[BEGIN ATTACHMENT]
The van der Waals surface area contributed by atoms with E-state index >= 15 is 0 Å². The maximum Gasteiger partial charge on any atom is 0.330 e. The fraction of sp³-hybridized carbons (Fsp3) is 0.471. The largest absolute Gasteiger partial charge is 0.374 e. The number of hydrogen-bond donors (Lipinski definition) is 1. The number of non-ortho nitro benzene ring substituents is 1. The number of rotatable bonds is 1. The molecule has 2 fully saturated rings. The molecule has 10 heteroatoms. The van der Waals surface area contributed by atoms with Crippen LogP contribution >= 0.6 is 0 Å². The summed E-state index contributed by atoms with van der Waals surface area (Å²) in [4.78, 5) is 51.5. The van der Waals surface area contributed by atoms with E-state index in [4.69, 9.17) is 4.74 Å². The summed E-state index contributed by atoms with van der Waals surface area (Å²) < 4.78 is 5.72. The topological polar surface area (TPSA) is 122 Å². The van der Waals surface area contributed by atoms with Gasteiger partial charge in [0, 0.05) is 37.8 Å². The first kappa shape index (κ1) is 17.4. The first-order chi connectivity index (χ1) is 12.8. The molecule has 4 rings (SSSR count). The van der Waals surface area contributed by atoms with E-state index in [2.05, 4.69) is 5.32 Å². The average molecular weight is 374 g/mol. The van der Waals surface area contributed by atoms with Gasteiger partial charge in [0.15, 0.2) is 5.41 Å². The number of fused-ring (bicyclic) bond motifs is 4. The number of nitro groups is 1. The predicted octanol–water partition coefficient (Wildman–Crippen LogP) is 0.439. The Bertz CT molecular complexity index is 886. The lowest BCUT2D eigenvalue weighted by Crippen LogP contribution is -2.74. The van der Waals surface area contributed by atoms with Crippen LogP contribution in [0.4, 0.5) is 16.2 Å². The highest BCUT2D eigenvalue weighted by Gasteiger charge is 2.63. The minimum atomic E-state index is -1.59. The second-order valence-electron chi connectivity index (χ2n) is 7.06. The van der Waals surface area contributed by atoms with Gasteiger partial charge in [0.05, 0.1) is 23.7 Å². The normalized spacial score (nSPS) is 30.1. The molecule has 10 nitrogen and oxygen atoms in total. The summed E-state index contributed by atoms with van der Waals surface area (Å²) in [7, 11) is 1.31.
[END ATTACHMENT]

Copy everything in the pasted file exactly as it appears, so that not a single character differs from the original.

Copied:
The van der Waals surface area contributed by atoms with E-state index >= 15 is 0 Å². The maximum Gasteiger partial charge on any atom is 0.330 e. The fraction of sp³-hybridized carbons (Fsp3) is 0.471. The largest absolute Gasteiger partial charge is 0.374 e. The number of hydrogen-bond donors (Lipinski definition) is 1. The number of non-ortho nitro benzene ring substituents is 1. The number of rotatable bonds is 1. The molecule has 2 fully saturated rings. The molecule has 10 heteroatoms. The van der Waals surface area contributed by atoms with Crippen LogP contribution >= 0.6 is 0 Å². The summed E-state index contributed by atoms with van der Waals surface area (Å²) in [4.78, 5) is 51.5. The van der Waals surface area contributed by atoms with E-state index in [4.69, 9.17) is 4.74 Å². The summed E-state index contributed by atoms with van der Waals surface area (Å²) < 4.78 is 5.72. The topological polar surface area (TPSA) is 122 Å². The van der Waals surface area contributed by atoms with Gasteiger partial charge in [0, 0.05) is 37.8 Å². The first kappa shape index (κ1) is 17.4. The first-order chi connectivity index (χ1) is 12.8. The molecule has 4 rings (SSSR count). The van der Waals surface area contributed by atoms with E-state index in [2.05, 4.69) is 5.32 Å². The average molecular weight is 374 g/mol. The van der Waals surface area contributed by atoms with Gasteiger partial charge in [0.15, 0.2) is 5.41 Å². The number of fused-ring (bicyclic) bond motifs is 4. The number of nitro groups is 1. The predicted octanol–water partition coefficient (Wildman–Crippen LogP) is 0.439. The Bertz CT molecular complexity index is 886. The lowest BCUT2D eigenvalue weighted by Crippen LogP contribution is -2.74. The van der Waals surface area contributed by atoms with Crippen LogP contribution in [0.4, 0.5) is 16.2 Å². The highest BCUT2D eigenvalue weighted by Gasteiger charge is 2.63. The minimum atomic E-state index is -1.59. The second-order valence-electron chi connectivity index (χ2n) is 7.06. The van der Waals surface area contributed by atoms with Gasteiger partial charge in [0.05, 0.1) is 23.7 Å². The normalized spacial score (nSPS) is 30.1. The molecule has 10 nitrogen and oxygen atoms in total. The summed E-state index contributed by atoms with van der Waals surface area (Å²) in [7, 11) is 1.31.